Yu-Feng Wonga, b, c, Shio-Jean Lina, Hsiu-Chi Chenga, d, Tung-Han Hsieha, Tzuen-Ren Hsiuea, Han-Shu Chunge, Mi-Yu Tsaia, b, Meei-Ren Wangb
a Department of Medicine, College of Medicine, National Cheng Kung University, Tainan, Taiwan
b Center for Society, Technology and Medicine, National Cheng Kung University, Tainan, Taiwan
c Infectious Diseases and Signaling Research Center, National Cheng Kung University, Tainan, Taiwan
d Department of Internal Medicine, National Cheng Kung University, Tainan, Taiwan
e The Netherlands China Law Centre, Amsterdam Law School, Netherlands
There were two aims of this study: first, we attempted to identify the medical humanities performed by interns in the clinical ward; second, we wanted to explore the ways that interns learn medical humanities.
Materials and Methods
This research was carried out in a general internal medicine model unit of a medical center in southern Taiwan. Researchers conducted field work by participant observation in the ward for 9 months from December 2008 to May 2009, and from November 2009 to January 2010. Eight interns were enrolled in this study. Humanistic behaviors performed by the interns who were investigated during the course of their medical activities were recorded in field records. After participant observation, five interns were interviewed to collect information on their learning processes related to medical humanities. The field records and interview transcriptions were coded according to categories of medical professionalism defined in this study.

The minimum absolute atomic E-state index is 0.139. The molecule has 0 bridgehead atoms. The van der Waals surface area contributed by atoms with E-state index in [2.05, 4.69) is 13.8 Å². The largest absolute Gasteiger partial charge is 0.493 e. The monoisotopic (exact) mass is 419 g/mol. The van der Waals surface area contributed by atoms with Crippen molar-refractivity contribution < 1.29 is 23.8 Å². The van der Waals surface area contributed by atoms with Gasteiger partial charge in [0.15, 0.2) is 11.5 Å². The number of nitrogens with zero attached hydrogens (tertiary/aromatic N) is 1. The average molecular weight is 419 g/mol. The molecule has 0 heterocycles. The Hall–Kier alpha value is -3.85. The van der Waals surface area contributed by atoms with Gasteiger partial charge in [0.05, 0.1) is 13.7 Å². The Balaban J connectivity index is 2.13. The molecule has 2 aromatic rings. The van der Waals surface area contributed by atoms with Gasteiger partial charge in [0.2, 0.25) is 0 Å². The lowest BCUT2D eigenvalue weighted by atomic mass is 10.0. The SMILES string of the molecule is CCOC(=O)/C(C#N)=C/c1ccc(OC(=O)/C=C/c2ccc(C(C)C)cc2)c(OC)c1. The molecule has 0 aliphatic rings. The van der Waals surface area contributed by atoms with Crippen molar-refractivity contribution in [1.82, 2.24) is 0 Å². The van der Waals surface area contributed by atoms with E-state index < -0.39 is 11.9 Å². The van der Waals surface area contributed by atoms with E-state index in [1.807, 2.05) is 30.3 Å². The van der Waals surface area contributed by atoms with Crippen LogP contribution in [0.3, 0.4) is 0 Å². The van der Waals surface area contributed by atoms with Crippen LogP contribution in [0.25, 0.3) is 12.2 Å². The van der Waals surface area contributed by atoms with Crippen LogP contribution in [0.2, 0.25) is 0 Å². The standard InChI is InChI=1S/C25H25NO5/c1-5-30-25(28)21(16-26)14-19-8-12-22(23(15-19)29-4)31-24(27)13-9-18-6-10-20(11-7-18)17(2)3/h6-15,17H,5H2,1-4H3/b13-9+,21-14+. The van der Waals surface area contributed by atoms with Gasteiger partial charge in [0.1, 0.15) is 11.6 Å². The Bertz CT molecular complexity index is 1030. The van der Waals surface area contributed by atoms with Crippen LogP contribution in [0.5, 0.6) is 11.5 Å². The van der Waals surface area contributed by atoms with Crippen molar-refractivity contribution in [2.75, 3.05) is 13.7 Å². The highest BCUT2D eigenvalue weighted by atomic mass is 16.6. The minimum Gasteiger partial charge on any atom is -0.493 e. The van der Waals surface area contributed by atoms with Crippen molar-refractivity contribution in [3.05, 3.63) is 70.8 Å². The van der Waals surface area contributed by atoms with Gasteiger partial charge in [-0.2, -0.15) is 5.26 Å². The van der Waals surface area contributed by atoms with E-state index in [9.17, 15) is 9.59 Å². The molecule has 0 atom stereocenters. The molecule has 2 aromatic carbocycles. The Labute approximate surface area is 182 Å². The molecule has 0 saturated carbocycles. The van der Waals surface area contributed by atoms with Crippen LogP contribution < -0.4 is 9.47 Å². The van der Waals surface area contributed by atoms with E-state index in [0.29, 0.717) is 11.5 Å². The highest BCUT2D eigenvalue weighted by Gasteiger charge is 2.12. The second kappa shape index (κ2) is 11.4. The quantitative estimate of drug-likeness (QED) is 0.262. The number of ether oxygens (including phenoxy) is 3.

Four major characteristics of medical humanities were observed from the field work: primacy of patient welfare, patient autonomy, social justice, and sincerity. The most common humanistic practices performed by the interns included converting medical knowledge into lay language when communicating with the patient’s family, closing the bedside curtain for privacy and arranging social worker consultations to help patients. Three learning models were also identified that were associated with the performance of humanistic practices observed in the field. Interns may learn medical humanities through learning by doing, a teaching-learning model, informal peer learning, or a combination of these.
This study confirmed that sincerity is a characteristic of medical professionalism and medical humanities. Participant observation can be used as an ideal tool for identifying humanistic medical practices in daily clinical settings, and an interview can become a supplemental method to validate what has been observed.
Clinical education; Learning in practice; Medical humanities; Professionalism; Teaching-learning